Next Generation Imaging (NGI) — a joint program between GE Healthcare and UPMC Enterprises — is focusing on the future with a plan to tackle a large-scale rollout of the program’s imaging platform, Centricity Universal Viewer, after two successful installations at UPMC hospitals.
“Our partnership with GE Healthcare has enabled our Enterprises team to be laser-focused on accomplishing the goals of the project. We are excited about the rollout and the benefits it delivers to UPMC staff who have direct impact on patient care,” said Stacy Norman, Senior Product Manager for the NGI team. “We have confidence that our team can get this done.”
Full speed ahead
Working closely with the Enterprise Provider and Development Services group from UPMC’s Information Services Division, the NGI team has established an aggressive timeline to implement the NGI program to 35 sites in the UPMC hospital system by April 2020.
Following completion of the latest implementation at UPMC Horizon, the teams have devised a strategy based on converting groups of hospitals that cross-read for each other. To balance the work of reading charts, radiologists from one hospital will read charts from other hospitals. For example, UPMC East and UPMC McKeesport cross-read each other’s charts, as do UPMC St. Margaret and UPMC Passavant, and UPMC Hamot and the Erie Regional Cancer Center. Go-Lives for these hospital groupings are planned to occur in close succession.
To achieve the aggressive pace of the deployments, the NGI program has developed a scalable, repeatable strategy for site readiness and change management for go-lives. The process includes: Discovery, Synthesis, Training, Go-Live and Post Go-Live activities. Click here for more details.
Discovery – Collect site specific information, observe clinical and operational workflows, and identify configuration requirements.
Synthesis – Assess workflows against product functionality and configurations, develop solutions for site’s custom workflows, begin regular site readiness calls with hospital stakeholders.
Training – Update Quick Start guides, conduct hands-on product evaluations as pre-training, execute formal user training with clinical and operational staff.
Go-Live – Implement site specific configurations and testing (e.g. interfaces, network, etc.), workstation and PC deployment and validation, provide onsite support during cut over to new system, conduct user observations and gather feedback from Go-Live.
Post Go-Live – Close support punch list items, begin transitioning support to normal channels, conduct user observations and gather feedback, provide tips to improve clinical users’ workflow.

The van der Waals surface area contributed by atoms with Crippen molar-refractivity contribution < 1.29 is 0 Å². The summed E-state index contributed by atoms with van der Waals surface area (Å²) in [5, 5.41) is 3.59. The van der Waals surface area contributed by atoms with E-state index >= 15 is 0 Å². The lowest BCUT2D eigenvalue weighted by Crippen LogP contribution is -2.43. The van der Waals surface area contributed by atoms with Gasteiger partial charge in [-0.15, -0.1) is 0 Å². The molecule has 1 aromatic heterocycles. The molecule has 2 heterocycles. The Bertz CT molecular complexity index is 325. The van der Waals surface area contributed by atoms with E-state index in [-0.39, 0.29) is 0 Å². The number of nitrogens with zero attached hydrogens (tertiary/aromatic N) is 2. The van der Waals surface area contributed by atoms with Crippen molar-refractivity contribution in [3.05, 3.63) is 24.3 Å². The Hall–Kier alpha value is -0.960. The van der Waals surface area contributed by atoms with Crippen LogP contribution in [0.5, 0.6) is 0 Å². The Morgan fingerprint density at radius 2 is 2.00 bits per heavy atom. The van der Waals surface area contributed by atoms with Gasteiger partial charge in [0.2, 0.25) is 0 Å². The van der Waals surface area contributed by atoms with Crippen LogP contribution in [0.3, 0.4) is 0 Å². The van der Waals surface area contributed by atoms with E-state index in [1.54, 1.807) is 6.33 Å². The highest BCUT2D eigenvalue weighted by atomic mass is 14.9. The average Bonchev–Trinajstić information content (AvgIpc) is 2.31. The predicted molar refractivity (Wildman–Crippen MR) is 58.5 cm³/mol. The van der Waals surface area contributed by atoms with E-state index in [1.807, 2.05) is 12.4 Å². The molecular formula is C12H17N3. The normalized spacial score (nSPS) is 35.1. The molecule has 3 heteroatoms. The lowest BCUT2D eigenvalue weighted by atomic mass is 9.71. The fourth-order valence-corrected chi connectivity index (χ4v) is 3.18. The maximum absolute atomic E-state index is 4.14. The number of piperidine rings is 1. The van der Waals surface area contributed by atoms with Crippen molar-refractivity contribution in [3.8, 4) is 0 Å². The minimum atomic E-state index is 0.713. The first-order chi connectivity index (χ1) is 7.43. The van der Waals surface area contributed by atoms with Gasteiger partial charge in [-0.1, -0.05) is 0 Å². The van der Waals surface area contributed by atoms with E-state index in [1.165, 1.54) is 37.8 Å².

Retrospectives are held after each Go-Live and the process is tweaked accordingly. The current three-month go-live cycle is expected to shorten in duration as the teams become more proficient. The overlapping nature of the deployments will keep the teams running throughout 2019 and into the first part of 2020. The deployment will be a significant achievement for NGI and UPMC.
Recent success spurs strategy
The Go-Live strategy was affirmed at UPMC Horizon where the clinical staff began using the Centricity Universal Viewer platform in September 2018 across three locations in Mercer County. It is the second UPMC hospital to be converted to a new picture archiving and communication system (PACS) but the first to have the legacy Philips product replaced by the GE application suite, which includes Centricity Universal Viewer, Workflow Manager, and Zero Footprint Viewer. UPMC Jameson was the first hospital to Go-Live with the imaging platform.
According to Dr. Matthew Bee, Chief of Radiology of UPMC Horizon, “Within a month of going live, our team was used to and largely comfortable with GE’s Universal Viewer. While some enhancements are needed, there are a number of benefits to the change.” Dr. Bee also noted “having the patient’s imaging history in one spot is the primary benefit but features like global stack for plain films has also been a big hit.” Advanced features, such of smart reading protocols, also were pleasers for the doctors.
Feedback on the new system has been positive. Doctors adjusted faster than expected to the new platform and the NGI teams were able to tailor back second-week support. Post-deployment interviews with radiologists indicate overall product acceptance and a high comfort level with the GE system.